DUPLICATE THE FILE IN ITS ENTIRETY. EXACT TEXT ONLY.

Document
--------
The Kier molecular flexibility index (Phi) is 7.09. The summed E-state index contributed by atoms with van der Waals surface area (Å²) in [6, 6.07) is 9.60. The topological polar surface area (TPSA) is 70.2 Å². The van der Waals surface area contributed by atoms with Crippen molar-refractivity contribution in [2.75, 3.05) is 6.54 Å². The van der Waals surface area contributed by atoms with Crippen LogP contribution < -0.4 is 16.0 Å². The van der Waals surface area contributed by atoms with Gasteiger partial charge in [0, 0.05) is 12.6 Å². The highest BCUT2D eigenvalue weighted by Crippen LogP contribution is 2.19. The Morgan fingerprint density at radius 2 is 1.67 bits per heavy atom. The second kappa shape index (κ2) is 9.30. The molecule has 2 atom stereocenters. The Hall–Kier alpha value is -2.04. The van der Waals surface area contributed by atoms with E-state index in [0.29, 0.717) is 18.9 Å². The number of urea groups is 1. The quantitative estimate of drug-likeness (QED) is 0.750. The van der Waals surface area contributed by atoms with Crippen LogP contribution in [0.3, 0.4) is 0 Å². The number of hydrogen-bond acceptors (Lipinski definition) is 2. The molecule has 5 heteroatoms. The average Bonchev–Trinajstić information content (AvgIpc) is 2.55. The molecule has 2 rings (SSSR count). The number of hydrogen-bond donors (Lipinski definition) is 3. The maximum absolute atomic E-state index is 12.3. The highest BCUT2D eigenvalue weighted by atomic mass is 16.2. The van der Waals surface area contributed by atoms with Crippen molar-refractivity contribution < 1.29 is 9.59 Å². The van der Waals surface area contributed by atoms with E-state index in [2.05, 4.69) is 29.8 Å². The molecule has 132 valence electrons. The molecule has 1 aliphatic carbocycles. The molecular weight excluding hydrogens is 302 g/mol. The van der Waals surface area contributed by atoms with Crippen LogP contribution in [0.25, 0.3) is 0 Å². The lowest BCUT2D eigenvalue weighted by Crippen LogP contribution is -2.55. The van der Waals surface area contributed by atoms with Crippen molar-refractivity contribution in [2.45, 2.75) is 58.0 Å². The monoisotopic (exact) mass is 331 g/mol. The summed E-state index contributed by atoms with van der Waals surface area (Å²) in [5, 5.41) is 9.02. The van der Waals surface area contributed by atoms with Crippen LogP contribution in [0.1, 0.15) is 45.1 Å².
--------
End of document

The Kier molecular flexibility index (Phi) is 7.09. The summed E-state index contributed by atoms with van der Waals surface area (Å²) in [6, 6.07) is 9.60. The topological polar surface area (TPSA) is 70.2 Å². The van der Waals surface area contributed by atoms with Crippen molar-refractivity contribution in [2.75, 3.05) is 6.54 Å². The van der Waals surface area contributed by atoms with Crippen LogP contribution < -0.4 is 16.0 Å². The van der Waals surface area contributed by atoms with Gasteiger partial charge in [0, 0.05) is 12.6 Å². The highest BCUT2D eigenvalue weighted by Crippen LogP contribution is 2.19. The Morgan fingerprint density at radius 2 is 1.67 bits per heavy atom. The second kappa shape index (κ2) is 9.30. The molecule has 2 atom stereocenters. The Hall–Kier alpha value is -2.04. The van der Waals surface area contributed by atoms with E-state index in [0.29, 0.717) is 18.9 Å². The number of urea groups is 1. The quantitative estimate of drug-likeness (QED) is 0.750. The van der Waals surface area contributed by atoms with Crippen LogP contribution in [0.3, 0.4) is 0 Å². The number of hydrogen-bond acceptors (Lipinski definition) is 2. The molecule has 5 heteroatoms. The average Bonchev–Trinajstić information content (AvgIpc) is 2.55. The molecule has 2 rings (SSSR count). The number of hydrogen-bond donors (Lipinski definition) is 3. The maximum absolute atomic E-state index is 12.3. The highest BCUT2D eigenvalue weighted by atomic mass is 16.2. The van der Waals surface area contributed by atoms with Crippen molar-refractivity contribution < 1.29 is 9.59 Å². The van der Waals surface area contributed by atoms with E-state index in [2.05, 4.69) is 29.8 Å². The molecule has 132 valence electrons. The molecule has 1 aliphatic carbocycles. The molecular weight excluding hydrogens is 302 g/mol. The van der Waals surface area contributed by atoms with Crippen LogP contribution in [0.25, 0.3) is 0 Å². The lowest BCUT2D eigenvalue weighted by Crippen LogP contribution is -2.55. The van der Waals surface area contributed by atoms with Crippen molar-refractivity contribution in [2.45, 2.75) is 58.0 Å². The monoisotopic (exact) mass is 331 g/mol. The summed E-state index contributed by atoms with van der Waals surface area (Å²) in [5, 5.41) is 9.02. The van der Waals surface area contributed by atoms with Crippen LogP contribution in [0.1, 0.15) is 45.1 Å².